EV chargers are electrical components that can handle more power than anything else in your home. You want that charger to be mounted securely. Also, you may someday purchase a different charger to replace your first one. For both of these reasons, don't plan to mount the charger and its accessory items into drywall. Instead, spend $50 or less and get a nice piece of half-inch plywood. Your electrician can do this, or you can find a 4'x4' sheet at all home improvement stores and many hardware stores. Mount that to the area where your charger will go by securing it into the studs. Now you have a nice backing board onto which you can secure your charger and its accessories without messing with drywall anchors.
You Will Be Happier With a Hard-Wired System
If you look at the images of my latest home charger setup, you will see that I opted to use an outlet rather than hardwire the EV charger. The reason for this is I test EV chargers, and hard-wiring each new one is a hassle I can’t accept. However, I strongly suggest you instead have your electrician hardwire your charger.
Many EV owners have found that the GFCI protection can cause a plug-in system to have false positive trips of the breaker. By hardwiring, you can skip that hassle. The device will have GFCI protection itself. If you opt for an outlet code dictates you will need a GFCI breaker. Hardwiring allows for a standard breaker. You can always use a GFCI breaker as well if you wish, but hard-wiring will offer the option of switching to a standard breaker if your GFCI breaker does cause nuisance tripping. Confused? Your electrician can explain it better than I can.
Two Safety Tips
Once your new EV charger setup is mounted and working, why not put a smoke detector directly above it? Smoke detectors that can communicate wirelessly with other units to offer a remote alert are under $30 on Amazon. Suppose you place one above the charger and one it is wirelessly connected to upstairs in the living space. In that case, you will be alerted if you have an emergency in the garage and may be able to take immediate action to resolve it or give yourself more time to escape a fire.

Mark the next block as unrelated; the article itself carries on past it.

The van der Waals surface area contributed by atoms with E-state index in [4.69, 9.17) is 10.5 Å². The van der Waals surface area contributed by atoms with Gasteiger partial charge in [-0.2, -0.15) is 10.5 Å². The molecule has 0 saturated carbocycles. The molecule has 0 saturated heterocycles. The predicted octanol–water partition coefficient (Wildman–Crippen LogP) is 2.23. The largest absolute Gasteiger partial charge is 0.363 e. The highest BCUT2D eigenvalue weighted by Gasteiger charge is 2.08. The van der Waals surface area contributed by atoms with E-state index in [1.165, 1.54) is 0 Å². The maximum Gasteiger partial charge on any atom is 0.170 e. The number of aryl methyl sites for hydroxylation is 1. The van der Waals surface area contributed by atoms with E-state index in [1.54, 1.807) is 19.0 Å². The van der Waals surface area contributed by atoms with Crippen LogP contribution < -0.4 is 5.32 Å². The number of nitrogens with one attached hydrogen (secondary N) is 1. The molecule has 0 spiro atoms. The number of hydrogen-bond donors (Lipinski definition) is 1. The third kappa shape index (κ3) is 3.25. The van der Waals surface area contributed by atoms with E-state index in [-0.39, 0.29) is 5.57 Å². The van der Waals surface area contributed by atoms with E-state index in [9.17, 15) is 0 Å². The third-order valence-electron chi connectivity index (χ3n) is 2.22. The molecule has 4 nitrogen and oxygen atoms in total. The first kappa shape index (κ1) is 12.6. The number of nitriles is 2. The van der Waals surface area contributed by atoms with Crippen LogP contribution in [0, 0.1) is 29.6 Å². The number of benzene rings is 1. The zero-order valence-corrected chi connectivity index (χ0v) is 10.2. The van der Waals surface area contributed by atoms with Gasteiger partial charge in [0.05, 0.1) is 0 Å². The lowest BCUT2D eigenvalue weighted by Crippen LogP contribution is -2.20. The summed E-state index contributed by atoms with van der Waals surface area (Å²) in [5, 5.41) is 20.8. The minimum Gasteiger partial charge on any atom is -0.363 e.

A fire extinguisher won’t handle the worst-case scenario - a fully-involved EV battery fire, but it can definitely be handy in case of a small electrical fire. Be sure you pick one rated for electrical fires or all three types of home fires.
As you can see, this is a story that offers you handy tips from a person who installed multiple EV chargers in multiple homes. It’s not a DIY guide for installing an EV charger circuit because that is simply not a wise job to do yourself. Hire a professional and keep your family and your property safe. Feel free to offer any helpful suggestions you have in the comments section below.
Electric vehicle charger installation images by John Goreham
John Goreham is an experienced New England Motor Press Association member and expert vehicle tester. John completed an engineering program with a focus on electric vehicles, followed by two decades of work in high-tech, biopharma, and the automotive supply chain before becoming a news contributor. In addition to his ten years of work at Torque News, John has published thousands of articles and reviews at American news outlets. He is known for offering unfiltered opinions on vehicle topics. You can follow John on TikTok @ToknCars, on Twitter, and view his credentials at Linkedin